Monday, October 5, 2015

TFBT: Not Even Zeus Can Stop Me Now!

Recently, at “The Ancient Greek Hero in 24 Hours, version 4”  David H asked about some passage dealing with the will of Zeus, and the attitudes of some men toward the will of Zeus. He invited comments on what the role of the will of Zeus was to the narrator, characters, and audience of the Iliad at the time.  My comments are in Italics.  David had quite the list of things to comment on! 

First; Odysseus speaking to Diomedes, Il. Scroll XI “Diomedes answered, “Come what may, I will stand firm; but we shall have scant joy of it, for Zeus the cloud-gatherer is minded to give victory to the Trojans rather than to us.” Throughout the Iliad we see little internal dialogue or self awareness among the characters.  Since they can’t analyze their feels or motivations they just blame it on some daimon or god.  We also throughout the Iliad see some god invisible to them putting thoughts in their heads.

“And now the son of Kronos as he looked down from Ida ordained that neither side should have the advantage, and they kept on killing one another. (line 336 or so).”  According to the lost epic called the “Cypria”  this is the Will of Zeus, depopulation!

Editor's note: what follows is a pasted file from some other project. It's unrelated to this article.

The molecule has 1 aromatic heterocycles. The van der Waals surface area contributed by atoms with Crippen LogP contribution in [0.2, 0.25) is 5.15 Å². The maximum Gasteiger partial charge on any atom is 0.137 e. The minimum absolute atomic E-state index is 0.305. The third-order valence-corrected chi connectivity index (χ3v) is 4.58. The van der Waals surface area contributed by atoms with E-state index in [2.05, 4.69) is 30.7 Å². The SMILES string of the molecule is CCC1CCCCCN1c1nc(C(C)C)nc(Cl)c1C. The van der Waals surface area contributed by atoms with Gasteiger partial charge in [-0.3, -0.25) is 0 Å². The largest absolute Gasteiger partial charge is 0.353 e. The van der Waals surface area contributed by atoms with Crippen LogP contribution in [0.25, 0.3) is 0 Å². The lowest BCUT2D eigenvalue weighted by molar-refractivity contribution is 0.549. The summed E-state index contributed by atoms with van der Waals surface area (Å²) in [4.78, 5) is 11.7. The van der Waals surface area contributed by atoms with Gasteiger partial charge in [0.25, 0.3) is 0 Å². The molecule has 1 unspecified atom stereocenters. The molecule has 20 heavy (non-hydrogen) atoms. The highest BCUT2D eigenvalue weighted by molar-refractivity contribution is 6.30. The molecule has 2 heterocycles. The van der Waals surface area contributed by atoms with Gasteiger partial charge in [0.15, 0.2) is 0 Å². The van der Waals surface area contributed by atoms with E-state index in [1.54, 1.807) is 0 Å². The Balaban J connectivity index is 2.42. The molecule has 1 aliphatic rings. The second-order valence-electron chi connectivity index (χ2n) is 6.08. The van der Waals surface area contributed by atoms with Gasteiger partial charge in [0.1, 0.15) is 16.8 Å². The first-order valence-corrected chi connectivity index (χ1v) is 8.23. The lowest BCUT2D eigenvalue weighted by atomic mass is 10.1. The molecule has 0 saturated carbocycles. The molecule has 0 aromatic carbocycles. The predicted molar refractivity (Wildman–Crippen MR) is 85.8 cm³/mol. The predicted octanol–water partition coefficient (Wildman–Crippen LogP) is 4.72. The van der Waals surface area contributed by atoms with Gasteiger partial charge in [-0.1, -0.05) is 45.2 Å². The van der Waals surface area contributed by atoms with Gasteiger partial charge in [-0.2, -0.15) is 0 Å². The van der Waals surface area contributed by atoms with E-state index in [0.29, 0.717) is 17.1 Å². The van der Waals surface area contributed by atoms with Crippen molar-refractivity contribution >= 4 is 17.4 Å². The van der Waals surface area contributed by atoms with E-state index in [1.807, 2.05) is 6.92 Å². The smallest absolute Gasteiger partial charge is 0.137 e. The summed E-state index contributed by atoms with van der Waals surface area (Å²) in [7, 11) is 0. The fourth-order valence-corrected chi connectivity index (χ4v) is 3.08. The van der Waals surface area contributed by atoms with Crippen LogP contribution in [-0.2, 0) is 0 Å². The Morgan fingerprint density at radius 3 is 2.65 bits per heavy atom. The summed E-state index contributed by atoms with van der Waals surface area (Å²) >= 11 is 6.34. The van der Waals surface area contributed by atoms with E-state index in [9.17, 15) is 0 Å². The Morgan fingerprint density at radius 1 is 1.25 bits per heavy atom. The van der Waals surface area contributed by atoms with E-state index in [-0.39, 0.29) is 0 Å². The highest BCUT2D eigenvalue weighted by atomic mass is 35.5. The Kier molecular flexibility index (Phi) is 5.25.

(Nestor) lashed his horses and they flew onward holding nothing back towards the ships, as though of their own free will.  You said, “This is speaking of the horses. But does the “as though of their own free will” imply divine purpose?  Nestor’s experience reminds of of Alexander Dumas’ with post horses.   You know after he got rich with “The Three Musketeers” and “The Count of Monte Cristo” he traved all over the world.   I was just reading “My Adventures in the Caucasias”  To quote Dumas, “Evidently the smell of their stable had lent wings to the horses’ legs.” Nothing divine with Nestor’s horses knowing home.